The Greek letter τ (tau) is a suggested symbol for the circle constant representing the ratio between circumference and radius. The constant is equal to 2π (2 times pi), and approximately 6.28.


While there are infinitely many shapes with constant diameter, the circle is unique in having a constant radius. Therefore, rather than set the circle constant as

$ \pi=\frac{C}{d} $ , where C represents the circumference and d represents the diameter, it would arguably be more natural to use r to represent the radius. This gives the formula

$ \tau=\frac{C}{r} $ . This new circle constant, τ, may then be solved for in terms of π. Since

$ r=\frac{d}{2} $ , the τ formula may be rewritten as

$ \tau=\frac{2C}{d} $ . Then, substituting the π formula, the result is:

$ \tau=2\pi\approx6.28318530717958647692528676655900576839433879875021\dots $


Using τ simplifies many common expressions involving π, due to the factor of 2 that often accompanies π. An elementary example is the circumference formula,

$ C=2\pi r $ , which may be rewritten in a more wieldy form as

$ C=\tau r $ . τ makes it easier to express angles measured in radians. The unit circle is 2π radians in circumference, leading to confusing multiplications and divisions by 2 through. If τ were used, values in radians would accurately express the fraction traveled around the circle. For example,

$ \frac{\tau}{4} $ would be

$ \frac{1}{4} $ of the way around the circle. τ radians represents "one turn" around it. On the same principle, sine, cosine, and many other trigonometric functions have a period of τ.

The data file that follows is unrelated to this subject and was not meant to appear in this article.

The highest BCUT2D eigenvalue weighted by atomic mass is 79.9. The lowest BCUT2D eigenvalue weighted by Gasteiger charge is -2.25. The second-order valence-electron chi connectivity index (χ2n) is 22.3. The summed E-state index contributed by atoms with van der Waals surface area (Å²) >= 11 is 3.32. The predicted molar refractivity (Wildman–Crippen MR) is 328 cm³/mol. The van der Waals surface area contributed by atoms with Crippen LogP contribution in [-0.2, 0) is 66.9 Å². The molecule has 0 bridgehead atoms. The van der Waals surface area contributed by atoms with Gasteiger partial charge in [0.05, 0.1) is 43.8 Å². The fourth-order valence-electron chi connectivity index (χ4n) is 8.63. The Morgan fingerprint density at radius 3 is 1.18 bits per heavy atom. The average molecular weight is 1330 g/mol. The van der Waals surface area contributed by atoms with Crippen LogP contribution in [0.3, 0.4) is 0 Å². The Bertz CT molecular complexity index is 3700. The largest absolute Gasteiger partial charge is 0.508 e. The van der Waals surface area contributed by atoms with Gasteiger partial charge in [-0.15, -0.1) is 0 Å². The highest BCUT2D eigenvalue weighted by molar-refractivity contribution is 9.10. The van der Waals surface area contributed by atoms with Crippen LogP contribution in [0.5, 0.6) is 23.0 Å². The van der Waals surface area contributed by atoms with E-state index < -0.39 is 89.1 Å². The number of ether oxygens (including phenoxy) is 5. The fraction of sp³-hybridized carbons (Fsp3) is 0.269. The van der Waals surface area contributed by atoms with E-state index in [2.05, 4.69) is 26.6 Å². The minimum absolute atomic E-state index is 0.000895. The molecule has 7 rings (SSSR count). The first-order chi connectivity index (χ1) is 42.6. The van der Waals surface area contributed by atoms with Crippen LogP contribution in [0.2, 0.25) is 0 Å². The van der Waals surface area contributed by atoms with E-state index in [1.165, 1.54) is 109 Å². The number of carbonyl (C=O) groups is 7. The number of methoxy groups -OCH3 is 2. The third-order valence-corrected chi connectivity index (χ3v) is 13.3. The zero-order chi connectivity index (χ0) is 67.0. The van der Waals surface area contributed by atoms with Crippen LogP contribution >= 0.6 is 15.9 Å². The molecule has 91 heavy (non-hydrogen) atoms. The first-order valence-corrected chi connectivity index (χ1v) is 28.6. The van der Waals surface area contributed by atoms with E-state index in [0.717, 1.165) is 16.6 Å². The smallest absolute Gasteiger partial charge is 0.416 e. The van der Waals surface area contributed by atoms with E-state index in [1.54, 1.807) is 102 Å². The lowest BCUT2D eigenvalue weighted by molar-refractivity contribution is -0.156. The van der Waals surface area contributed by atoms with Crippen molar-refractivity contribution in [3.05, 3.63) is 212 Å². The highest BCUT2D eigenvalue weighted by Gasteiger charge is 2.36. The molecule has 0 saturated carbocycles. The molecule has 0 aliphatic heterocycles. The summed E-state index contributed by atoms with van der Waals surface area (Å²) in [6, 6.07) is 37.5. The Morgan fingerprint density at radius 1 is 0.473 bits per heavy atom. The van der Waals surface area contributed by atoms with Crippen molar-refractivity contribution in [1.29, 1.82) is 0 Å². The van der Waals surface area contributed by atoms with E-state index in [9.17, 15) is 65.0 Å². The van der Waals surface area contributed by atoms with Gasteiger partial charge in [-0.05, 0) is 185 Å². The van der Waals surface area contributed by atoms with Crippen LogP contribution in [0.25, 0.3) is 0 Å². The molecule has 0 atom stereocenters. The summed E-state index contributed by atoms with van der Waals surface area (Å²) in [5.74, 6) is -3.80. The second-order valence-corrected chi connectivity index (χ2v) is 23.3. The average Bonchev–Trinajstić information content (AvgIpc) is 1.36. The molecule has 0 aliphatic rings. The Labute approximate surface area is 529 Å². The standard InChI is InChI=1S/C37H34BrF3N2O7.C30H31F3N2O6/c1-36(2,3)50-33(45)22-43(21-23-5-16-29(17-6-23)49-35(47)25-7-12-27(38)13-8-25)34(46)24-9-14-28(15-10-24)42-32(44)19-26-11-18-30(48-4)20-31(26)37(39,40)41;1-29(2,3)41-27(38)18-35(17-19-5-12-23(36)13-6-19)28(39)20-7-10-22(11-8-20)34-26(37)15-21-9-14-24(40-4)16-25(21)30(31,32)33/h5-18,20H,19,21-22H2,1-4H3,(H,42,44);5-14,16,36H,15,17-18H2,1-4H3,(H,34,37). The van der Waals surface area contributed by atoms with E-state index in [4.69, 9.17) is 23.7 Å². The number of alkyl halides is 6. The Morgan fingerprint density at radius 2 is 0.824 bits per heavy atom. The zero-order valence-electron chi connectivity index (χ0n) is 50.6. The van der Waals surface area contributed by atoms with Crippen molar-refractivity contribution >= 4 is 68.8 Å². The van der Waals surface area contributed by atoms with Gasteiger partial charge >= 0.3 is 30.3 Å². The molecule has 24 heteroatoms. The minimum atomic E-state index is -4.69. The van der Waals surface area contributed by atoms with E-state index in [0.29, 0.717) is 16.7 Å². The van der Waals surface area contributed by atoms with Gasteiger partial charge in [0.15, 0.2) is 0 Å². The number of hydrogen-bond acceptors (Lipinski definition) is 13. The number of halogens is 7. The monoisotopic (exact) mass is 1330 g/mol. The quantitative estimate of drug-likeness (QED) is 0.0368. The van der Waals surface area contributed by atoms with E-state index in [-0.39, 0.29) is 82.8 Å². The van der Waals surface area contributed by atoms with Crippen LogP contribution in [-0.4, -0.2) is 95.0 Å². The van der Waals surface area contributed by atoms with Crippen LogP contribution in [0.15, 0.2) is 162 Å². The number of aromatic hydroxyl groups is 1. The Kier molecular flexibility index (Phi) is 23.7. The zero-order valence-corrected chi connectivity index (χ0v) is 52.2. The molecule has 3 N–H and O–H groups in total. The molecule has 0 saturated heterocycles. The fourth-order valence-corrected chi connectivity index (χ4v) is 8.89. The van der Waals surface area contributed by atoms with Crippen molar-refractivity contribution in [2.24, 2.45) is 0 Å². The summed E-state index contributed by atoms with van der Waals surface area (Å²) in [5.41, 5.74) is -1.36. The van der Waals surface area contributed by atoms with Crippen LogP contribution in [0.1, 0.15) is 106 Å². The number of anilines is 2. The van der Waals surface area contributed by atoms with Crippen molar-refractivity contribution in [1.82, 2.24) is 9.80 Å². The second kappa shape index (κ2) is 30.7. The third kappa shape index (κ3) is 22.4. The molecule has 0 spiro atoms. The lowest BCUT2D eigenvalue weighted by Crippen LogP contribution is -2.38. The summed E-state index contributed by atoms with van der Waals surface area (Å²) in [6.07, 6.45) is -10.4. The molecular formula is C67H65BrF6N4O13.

Though experts may be comfortable using equations in terms of π, the above facts make τ the less-confusing choice for teaching geometry, as students will be more directly able to visualize and apply concepts using the unit circle without the potential for confusion by factors of 2.

τ also simplifies Euler's identity. Solving Euler's formula,

$ e^{i\theta}=\cos\theta+i\sin\theta $ , with the substitution of τ for θ (theta), results in

$ e^{i\tau}=1 $ .

2π also appears in Cauchy's integral formula, the Fourier transform, and sometimes in the Riemann zeta function, among other equations, making τ a potentially useful substitution for those situations.

Geometric significance

An advanced argument may be made that τ has special geometric significance in hyperspheres in arbitrary dimensions, whereas π is only significant in two-dimensional circles:

$ \pi_2=\pi=\frac{\tau_2}{2^{2-1}}=\frac{\tau}{2} $, where$ \pi_n\equiv\frac{S_n}{D^{n-1}}=\frac{S_n}{(2r)^{n-1}}=\frac{S_n}{2^{n-1}r^{n-1}}=\frac{\tau_n}{2^{n-1}} $ and with$ n = 2 $

For higher dimensions,

$ n\neq2^{n-1} $ , giving π no geometrical significance.


τ has been criticized for potentially causing ambiguity in expressions, due to sharing a symbol with proper time, shear stress, and torque.

It can be argued from a perspective outside of pure math that since the diameter of a circle is easier to measure,

$ \frac{C}{d} $ should remain the circle constant. Due to the circular area formula being a quadratic form, rewriting it in terms of τ introduces a factor of

$ \frac{1}{2} $ , resulting in the equation

$ A=\frac{\tau r^2}{2} $ which is less elegant than the one involving π. There are other such formulas that are simpler using π than τ.

External links

Community content is available under CC-BY-SA unless otherwise noted.